This morning's Victoria Derbyshire Show on the BBC made quite a big deal over the fact that a British Olympic hopeful had decided to come out to the nation as gay. Such a big deal in fact, that they teased the story on social media, but kept the name of the athlete concerned as an "exclusive" for the show itself.
It turns out that athlete is race walker Tom Bosworth. No, me neither. The fact that a major broadcaster still considered his sexuality a matter of such utmost importance that it needed to not only be revealed to the nation live during the show, but trailed in advance just to whet our salacious appetites raises a couple of questions.
Firstly, is it news? Well, no. Not in the wider definition of the word as something of interest going on in the world that we need to know about. It's probably news to Tom's family, his training partners, teammates and friends - assuming many of them didn't already know - but not particularly news to the rest of us. I suspect the reaction of the nation will have been one of "meh" and get on with your day.
Secondly, why does a major media outlet consider it to be news, if most of us know that it isn't? Well you would have to ask the producers of the show that. Without wishing to answer on their behalf, I suspect they've looked at what seems to be work for daytime TV formats and decided that a story about someone's little sexual secret fits right in with the Jeremy Kyle/Loose Women style that ITV peddle.
In short, they are using Tom Bosworth's willingness to reveal his sexuality to a widely disinterested nation for a bit of cheap, titillating television. Are we still really at that stage of our social development as a culture? Did Back to the Future just happen and all of a sudden we're in the 1970s again?
"But things like this help other gay people to find the confidence to speak out".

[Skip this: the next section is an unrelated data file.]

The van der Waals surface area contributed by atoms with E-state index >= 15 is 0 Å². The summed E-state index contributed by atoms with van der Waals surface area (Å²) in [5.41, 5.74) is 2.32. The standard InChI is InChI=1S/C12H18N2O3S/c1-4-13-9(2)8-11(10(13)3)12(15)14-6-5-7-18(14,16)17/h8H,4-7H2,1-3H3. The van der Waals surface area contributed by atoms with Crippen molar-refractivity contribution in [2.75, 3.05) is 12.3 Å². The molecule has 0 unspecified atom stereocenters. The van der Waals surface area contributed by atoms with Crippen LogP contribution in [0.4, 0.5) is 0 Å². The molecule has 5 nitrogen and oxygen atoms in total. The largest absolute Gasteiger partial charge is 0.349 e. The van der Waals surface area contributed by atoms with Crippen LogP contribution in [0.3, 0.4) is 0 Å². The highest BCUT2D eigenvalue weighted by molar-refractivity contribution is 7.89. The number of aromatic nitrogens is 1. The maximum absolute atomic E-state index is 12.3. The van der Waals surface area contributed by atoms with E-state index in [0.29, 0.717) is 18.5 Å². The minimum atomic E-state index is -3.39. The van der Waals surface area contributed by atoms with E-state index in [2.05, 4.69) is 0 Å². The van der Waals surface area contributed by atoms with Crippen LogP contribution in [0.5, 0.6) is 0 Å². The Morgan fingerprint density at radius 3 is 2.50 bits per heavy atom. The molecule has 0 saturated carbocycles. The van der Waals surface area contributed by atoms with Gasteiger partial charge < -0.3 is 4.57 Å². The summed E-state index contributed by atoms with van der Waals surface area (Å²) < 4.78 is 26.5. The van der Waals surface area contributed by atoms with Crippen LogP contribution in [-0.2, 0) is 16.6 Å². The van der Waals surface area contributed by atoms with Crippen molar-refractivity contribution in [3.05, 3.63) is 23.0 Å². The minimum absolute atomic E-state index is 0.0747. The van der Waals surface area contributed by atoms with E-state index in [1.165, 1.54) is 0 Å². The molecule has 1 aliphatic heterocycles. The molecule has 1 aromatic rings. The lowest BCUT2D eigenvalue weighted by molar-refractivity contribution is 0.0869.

Do they really? Does the fact an athlete who nobody outside those with an interest in race walking has ever heard of has come out really provide that much comfort and security to a young person that they can feel safe about revealing their own sexuality?
I don't think it does. This isn't an age where being gay or lesbian (or anywhere between) is still punishable by prison or something that needs to be kept hidden away in a metaphorical closet. There are high profile, openly gay figures in sport, entertainment and politics who are showing that being honest about your sexuality is no handicap to having a fulfilling and successful life.
More damaging is the approach taken by the media that being anything other than heterosexual is something still to be considered surprising or news-worthy. That doesn't provide any kind of comfort or solace to anyone on the verge of coming out, whether they are in public life or not. It portrays non-heterosexual love as something so out of the ordinary or unusual that a major broadcaster has to devote time to discussing it.
In short the attitude of the media towards gay, lesbian and bisexual people in public life needs to change. It informs and supports prejudice, and creates an atmosphere which prevents people being who they really are. It contributes to potential mental health issues caused by the fear of revealing your sexuality. Enough is, as the song says, enough.